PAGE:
Even the most powerful superlatives struggle to describe the sheep markets in today's environment.

In the words of independent Whanganui livestock farmer, trader and commentator David Cotton the markets have never been better.

"The stars have aligned and there is a pot of gold at the end of this rainbow," Cotton said.

"With the exception of wool, and we're used to that, this is the strongest sheep market I have ever seen."


Supply and demand, of course, is again driving the ship.

"The weather has been kind over the last month and early lambs are hitting the ground, but the scanning rates for many of my clients have been back as much as 20 per cent. The ewes haven't tupped as well as last year, possibly because of the drier January/February.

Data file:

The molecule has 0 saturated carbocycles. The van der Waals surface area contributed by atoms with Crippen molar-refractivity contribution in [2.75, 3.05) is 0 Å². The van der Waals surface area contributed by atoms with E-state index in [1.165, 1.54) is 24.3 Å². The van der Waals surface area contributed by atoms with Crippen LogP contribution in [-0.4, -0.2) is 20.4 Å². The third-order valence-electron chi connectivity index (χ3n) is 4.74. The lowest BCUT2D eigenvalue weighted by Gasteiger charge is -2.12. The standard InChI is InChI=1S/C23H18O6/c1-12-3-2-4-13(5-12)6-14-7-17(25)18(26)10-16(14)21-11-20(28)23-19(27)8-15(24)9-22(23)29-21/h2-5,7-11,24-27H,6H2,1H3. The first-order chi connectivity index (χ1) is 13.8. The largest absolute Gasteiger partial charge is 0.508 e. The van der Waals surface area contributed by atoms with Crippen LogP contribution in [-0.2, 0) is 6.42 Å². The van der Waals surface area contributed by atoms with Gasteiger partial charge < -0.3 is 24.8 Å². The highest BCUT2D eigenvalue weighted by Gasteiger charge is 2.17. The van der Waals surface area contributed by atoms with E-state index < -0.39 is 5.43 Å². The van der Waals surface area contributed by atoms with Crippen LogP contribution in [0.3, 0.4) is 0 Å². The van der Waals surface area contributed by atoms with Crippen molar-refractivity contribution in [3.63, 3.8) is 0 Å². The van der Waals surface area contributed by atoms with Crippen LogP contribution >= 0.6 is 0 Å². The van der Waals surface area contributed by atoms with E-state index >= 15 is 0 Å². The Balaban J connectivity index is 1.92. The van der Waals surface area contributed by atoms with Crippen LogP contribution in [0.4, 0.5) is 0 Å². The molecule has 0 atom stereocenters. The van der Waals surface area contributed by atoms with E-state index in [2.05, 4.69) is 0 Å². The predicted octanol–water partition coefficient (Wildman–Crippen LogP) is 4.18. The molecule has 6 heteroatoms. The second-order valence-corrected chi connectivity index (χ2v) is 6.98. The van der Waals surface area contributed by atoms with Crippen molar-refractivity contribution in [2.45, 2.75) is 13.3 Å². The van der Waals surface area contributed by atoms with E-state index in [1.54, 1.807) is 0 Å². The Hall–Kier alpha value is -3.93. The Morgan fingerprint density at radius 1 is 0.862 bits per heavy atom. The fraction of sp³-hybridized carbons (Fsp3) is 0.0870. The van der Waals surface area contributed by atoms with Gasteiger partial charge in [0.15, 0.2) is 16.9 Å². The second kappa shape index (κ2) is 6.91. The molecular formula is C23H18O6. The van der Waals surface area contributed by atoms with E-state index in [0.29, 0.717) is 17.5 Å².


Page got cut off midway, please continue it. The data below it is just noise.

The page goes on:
"So there will be a lot less lambs hitting the ground come spring time and thanks to Shane Jones and his billion trees campaign there will be a lot less ewes on the ground as they come off the hills in their droves to make way for trees.

"Watch this space, I think lamb breeders are in for another good year."

And after three or four good years, Cotton said as some were thinking it could not get any better, the lamb job has taken yet another jump.

"Contract prices for an August delivery are set at $9/kg and I just can't recall them being that high. It will give the store market yet another injection of confidence with the average store lamb making over $4/kg liveweight at the saleyards last week.

"This suggests to me that selling out the store lambs and replacing them with in-lamb ewes looks good trading"

The kind weather has also finally given the cattle market the boost most vendors have been looking for.


"What is interesting to me is with the record returns for sheep, the solid returns from beef and low interest rates, sheep and beef farmers are not competing with forestry and the returns from carbon farming to buy land."